The naughty, even delinquent character of Miami Beach as we know it today took shape back in the roaring twenties when the island was a paradise for rum smugglers coming in from the Bahamas during Prohibition. Hotels had to be built quickly to meet the demand for places to carouse, and a line of pleasing but simple art deco buildings soon sprung up along Collins Avenue. By the mid-twentieth century, the beach had also become a refuge for Cubans fleeing Castro’s Cuba and for Jews both young and old, some of whom departed to beaches further north when a wave of drug crime hit in the 1980s. Back then, the island was infamous but also wildly sexy, thanks to Miami Vice and Scarface, where Al Pacino played one of the tens of thousands who came to Miami with the Mariel boatlift, joining their fellow Cubans in making Spanish the city’s unofficial first language. Today (yesterday, actually), tourists pause in front of the Ocean Drive building where Tony Montana rushes out to escape from the Colombian narcos, taking in the stairwell with due solemnity, as if in the presence of a relic.
Then came real estate developer Tony Goldman, buying up buildings in the 80s and 90s and painting them shades of pastel. This is the same Goldman who built up New York’s Soho and, more recently, made Wynwood Miami’s fashionable and edgy neighborhood for artists. Thanks to his pastel magic wand—and the money laundering that fuels the South Florida real estate market—the island was painted a neon-pink pastiche, a giant meme for the rest of America, a magnet for global tourists.
If all were well on Ocean Drive, thousands of tourists would now be sitting on sidewalk tables, a thin layer of sand, sweat, and salt water on their tanned skin, gulping down giant cocktails and rollicking with laughter until the check came, the waiter having neglected to mention that each drink costs fifty bucks. Until things shut down in March, Miguel and his two brothers worked at ocean-view restaurants on this stretch. Since none of them is documented, though, they don’t qualify for unemployment. Nor will they be getting that twelve-hundred-dollar check—just as Americans who have an undocumented family member won’t. That’s the case of Juan (his real name), a thirty-year-old man from El Salvador with U.S. citizenship. He also worked at an Ocean Drive restaurant; the child he had with his undocumented wife was born here in the States, but their family won’t be receiving the check that bears, in large script, President Donald Trump’s signature.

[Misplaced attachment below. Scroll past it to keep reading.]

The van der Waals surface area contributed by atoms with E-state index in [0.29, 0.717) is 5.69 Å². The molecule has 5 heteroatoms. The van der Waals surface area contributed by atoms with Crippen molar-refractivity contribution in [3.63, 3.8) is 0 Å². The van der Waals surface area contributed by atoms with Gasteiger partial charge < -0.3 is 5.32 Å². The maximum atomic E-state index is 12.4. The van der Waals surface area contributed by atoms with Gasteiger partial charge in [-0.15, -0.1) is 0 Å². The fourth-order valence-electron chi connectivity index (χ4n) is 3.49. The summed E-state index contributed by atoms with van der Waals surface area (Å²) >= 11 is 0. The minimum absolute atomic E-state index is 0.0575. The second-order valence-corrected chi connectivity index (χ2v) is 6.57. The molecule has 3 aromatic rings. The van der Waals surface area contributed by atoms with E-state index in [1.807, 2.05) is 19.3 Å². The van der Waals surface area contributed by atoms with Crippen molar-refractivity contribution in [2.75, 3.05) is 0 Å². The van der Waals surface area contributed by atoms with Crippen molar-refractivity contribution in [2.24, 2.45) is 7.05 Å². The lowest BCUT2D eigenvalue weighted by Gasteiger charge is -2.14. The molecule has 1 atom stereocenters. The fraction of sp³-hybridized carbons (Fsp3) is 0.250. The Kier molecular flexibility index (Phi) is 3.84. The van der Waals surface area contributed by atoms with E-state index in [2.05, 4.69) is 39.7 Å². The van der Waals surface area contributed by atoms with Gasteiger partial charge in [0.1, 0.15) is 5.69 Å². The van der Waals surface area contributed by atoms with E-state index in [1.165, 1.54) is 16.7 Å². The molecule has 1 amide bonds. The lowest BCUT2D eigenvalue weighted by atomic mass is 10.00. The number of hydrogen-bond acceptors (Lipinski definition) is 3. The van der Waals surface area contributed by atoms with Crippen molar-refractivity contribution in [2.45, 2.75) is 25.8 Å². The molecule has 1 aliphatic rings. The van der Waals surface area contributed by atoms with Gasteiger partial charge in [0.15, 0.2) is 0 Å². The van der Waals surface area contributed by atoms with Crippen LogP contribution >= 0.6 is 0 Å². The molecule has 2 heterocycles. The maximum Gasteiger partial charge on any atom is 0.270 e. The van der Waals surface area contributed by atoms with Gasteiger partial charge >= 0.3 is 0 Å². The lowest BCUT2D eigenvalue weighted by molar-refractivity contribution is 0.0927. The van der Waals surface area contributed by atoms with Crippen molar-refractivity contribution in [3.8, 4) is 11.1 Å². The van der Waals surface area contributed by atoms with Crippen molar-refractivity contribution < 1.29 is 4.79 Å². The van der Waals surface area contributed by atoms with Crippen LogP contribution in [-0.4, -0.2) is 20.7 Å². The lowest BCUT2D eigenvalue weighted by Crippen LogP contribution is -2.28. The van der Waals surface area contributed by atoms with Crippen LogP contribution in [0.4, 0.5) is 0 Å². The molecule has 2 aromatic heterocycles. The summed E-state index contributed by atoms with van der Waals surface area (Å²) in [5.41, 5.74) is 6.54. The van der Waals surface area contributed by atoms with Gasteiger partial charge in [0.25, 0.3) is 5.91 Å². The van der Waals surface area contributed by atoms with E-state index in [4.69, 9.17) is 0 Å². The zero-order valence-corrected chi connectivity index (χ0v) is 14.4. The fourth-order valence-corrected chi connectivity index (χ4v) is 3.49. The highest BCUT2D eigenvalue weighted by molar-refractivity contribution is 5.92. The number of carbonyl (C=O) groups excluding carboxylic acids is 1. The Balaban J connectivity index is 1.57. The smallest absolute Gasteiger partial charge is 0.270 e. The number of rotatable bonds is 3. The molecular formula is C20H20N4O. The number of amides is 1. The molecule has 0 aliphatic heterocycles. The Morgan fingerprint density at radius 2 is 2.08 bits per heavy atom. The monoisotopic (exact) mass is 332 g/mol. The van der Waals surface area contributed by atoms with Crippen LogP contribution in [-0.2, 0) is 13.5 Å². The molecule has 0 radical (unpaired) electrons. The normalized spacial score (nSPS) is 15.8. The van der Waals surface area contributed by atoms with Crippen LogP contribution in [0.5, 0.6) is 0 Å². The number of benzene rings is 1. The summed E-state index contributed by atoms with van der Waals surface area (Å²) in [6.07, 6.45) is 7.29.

All Miguel, his brothers, and Juan can do is take the kids to Flamingo Park, where the immigrants out of work converge for respite, and wait. Wait for the music, the honking, and the noise to resume, for the vacationers to once again pass drinks from one car to another, for the girls to get back to twerking up against the lampposts. For now, all there is is silence, until out of nowhere an engine revs and a Ferrari, Porsche, or Lamborghini zips down Ocean Drive, as out-of-place as a toucan on a glacier. Hip hop blasts from their open windows, but two or three blocks later it has faded, leaving the streets to the chirping birds, the lonely extras, the dearth.
This is what the apocalypse looks like here. A Lamborghini that turns no heads and countless immigrants on the edge of abject poverty, all jonesing for that same bittersweet scent of puke, piss and Sunday-morning empanadas on Miami Beach.